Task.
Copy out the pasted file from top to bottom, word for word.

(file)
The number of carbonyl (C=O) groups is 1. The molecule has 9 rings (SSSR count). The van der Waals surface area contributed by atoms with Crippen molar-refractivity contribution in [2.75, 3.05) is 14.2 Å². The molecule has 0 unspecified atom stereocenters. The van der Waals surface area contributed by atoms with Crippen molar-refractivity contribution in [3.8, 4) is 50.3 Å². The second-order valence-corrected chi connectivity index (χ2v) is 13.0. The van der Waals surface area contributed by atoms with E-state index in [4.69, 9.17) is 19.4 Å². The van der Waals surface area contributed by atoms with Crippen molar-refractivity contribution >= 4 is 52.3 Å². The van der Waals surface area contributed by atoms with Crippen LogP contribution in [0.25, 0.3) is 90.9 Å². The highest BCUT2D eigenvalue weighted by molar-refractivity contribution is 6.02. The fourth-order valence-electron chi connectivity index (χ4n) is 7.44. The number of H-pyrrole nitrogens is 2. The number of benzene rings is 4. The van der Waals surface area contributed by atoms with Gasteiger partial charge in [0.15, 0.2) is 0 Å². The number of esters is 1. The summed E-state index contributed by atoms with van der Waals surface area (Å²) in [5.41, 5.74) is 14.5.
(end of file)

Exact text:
The number of carbonyl (C=O) groups is 1. The molecule has 9 rings (SSSR count). The van der Waals surface area contributed by atoms with Crippen molar-refractivity contribution in [2.75, 3.05) is 14.2 Å². The molecule has 0 unspecified atom stereocenters. The van der Waals surface area contributed by atoms with Crippen molar-refractivity contribution in [3.8, 4) is 50.3 Å². The second-order valence-corrected chi connectivity index (χ2v) is 13.0. The van der Waals surface area contributed by atoms with E-state index in [4.69, 9.17) is 19.4 Å². The van der Waals surface area contributed by atoms with Crippen molar-refractivity contribution >= 4 is 52.3 Å². The van der Waals surface area contributed by atoms with Crippen LogP contribution in [0.25, 0.3) is 90.9 Å². The highest BCUT2D eigenvalue weighted by molar-refractivity contribution is 6.02. The fourth-order valence-electron chi connectivity index (χ4n) is 7.44. The number of H-pyrrole nitrogens is 2. The number of benzene rings is 4. The van der Waals surface area contributed by atoms with Gasteiger partial charge in [0.15, 0.2) is 0 Å². The number of esters is 1. The summed E-state index contributed by atoms with van der Waals surface area (Å²) in [5.41, 5.74) is 14.5.